ENCOUNTER MARA          - 19/9/2011      <--Prev : Next-->

It was indeed on our "bucket list" and it was an exceptional experience. exhilarating, spectacular, amazing, and yet we felt oddly guilty !!

The word "un-patriotic" came to mind as we had firmly advocated for our whole lives that our game parks in Zim were the best - and now we could not longer say that in all truthfulness !

After a visit to the Masai Mara life changes.

One thinks that one is prepared for the spectacle, so much has been written and filmed about "The Crossing" the fabled wildebeest crossing, but nothing can prepare one for this incredible primeval occurrence.

Our encounter with the wildebeest began at a conservancy in Kenya called Encounter Mara. A little to the north of the great Masai Mara Game Reserve itself, this brand new tented camp is in fact run by a young Zimbabwean conservationist who went to Whitestone school with our youngest. Sean Anderson and his wife Tess run a very special eco-haven with all the trimmings which made our "Encounter Mara" unforgettable.

From the silent Askari swathed in silver chains and a scarlet shuka, standing on one leg, spear in hand, guarding the outside of our tent, to the fireside evening bomas and excellent meals, Encounter Mara has it all. Their safari vehicles were well equipped and beautifully maintained and the guides who took us to the migration were fabulous and fully trained in eco-guiding.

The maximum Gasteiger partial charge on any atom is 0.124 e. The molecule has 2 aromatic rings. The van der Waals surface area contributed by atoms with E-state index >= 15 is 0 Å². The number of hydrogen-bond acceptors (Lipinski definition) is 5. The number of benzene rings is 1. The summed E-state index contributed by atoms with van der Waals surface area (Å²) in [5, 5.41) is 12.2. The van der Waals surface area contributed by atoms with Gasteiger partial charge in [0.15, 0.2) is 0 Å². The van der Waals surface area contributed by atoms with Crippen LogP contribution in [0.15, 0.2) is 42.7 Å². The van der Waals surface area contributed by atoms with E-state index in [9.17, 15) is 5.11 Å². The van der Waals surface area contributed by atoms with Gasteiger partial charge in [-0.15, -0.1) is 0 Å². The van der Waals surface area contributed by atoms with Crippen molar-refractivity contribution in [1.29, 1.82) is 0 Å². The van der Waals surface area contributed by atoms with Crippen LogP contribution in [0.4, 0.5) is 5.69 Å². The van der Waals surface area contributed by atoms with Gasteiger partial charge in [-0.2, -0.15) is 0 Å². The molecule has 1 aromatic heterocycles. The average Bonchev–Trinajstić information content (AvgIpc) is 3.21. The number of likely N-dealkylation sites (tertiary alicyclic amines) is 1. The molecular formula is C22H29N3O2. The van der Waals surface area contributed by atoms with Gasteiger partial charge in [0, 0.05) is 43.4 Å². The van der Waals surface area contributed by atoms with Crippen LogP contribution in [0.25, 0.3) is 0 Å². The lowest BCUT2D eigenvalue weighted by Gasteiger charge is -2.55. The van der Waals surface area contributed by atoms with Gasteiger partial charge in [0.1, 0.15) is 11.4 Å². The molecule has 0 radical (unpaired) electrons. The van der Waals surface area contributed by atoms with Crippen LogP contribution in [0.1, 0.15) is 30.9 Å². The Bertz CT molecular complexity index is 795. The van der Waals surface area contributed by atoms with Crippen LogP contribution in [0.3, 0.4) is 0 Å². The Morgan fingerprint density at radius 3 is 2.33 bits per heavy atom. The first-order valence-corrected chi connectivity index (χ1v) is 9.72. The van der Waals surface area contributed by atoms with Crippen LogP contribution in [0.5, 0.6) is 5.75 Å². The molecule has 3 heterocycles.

We had always been under the impression that the massing of the Wildebeest was a single and sudden massive scamper from the Serengeti plains across the Mara River to the Masai Mara plains. Nothing could have prepared us for the astounding sight of mile after mile after mile of plains game as far as they eye could see, a seething black mass of zebra and the comical but gentle wildebeest or as he is more fondly know - the gnu, undoubtedly one of God's caricatures.

We drove for three hours feasting our eyes on vast swathes of wildebeest, every nook and cranny, every hillside, every rolling down was a seething mass of munching migrators !!

Their golden beards standing out in the Kenyan sun, contrasting sharply with the black and white of the zebra, and all the while interspersed with elephant, giraffe, Topi, Grant's Gazelles, Thompson's Gazelle, impala, eland, waterbuck and then there were of course - the Cats !!

We saw prides of lion, paler in colour than our own, giant swaggering prides, with tummies so full they could do little but lie in the shade of the stunted bushes, waiting for their next meal !! Lion, cheetah, leopard, hyena, jackal, vultures, all cohabiting in the most magnificent of all game parks we certainly had ever seen.

"Hmmm" said the pundits, "early September? You will have surely missed the fabled crossing, you could be just too late". Only Mother Nature knows for sure when this phenomena will take place. Sometime, African Time, between June and October, its a big window to guestimate !!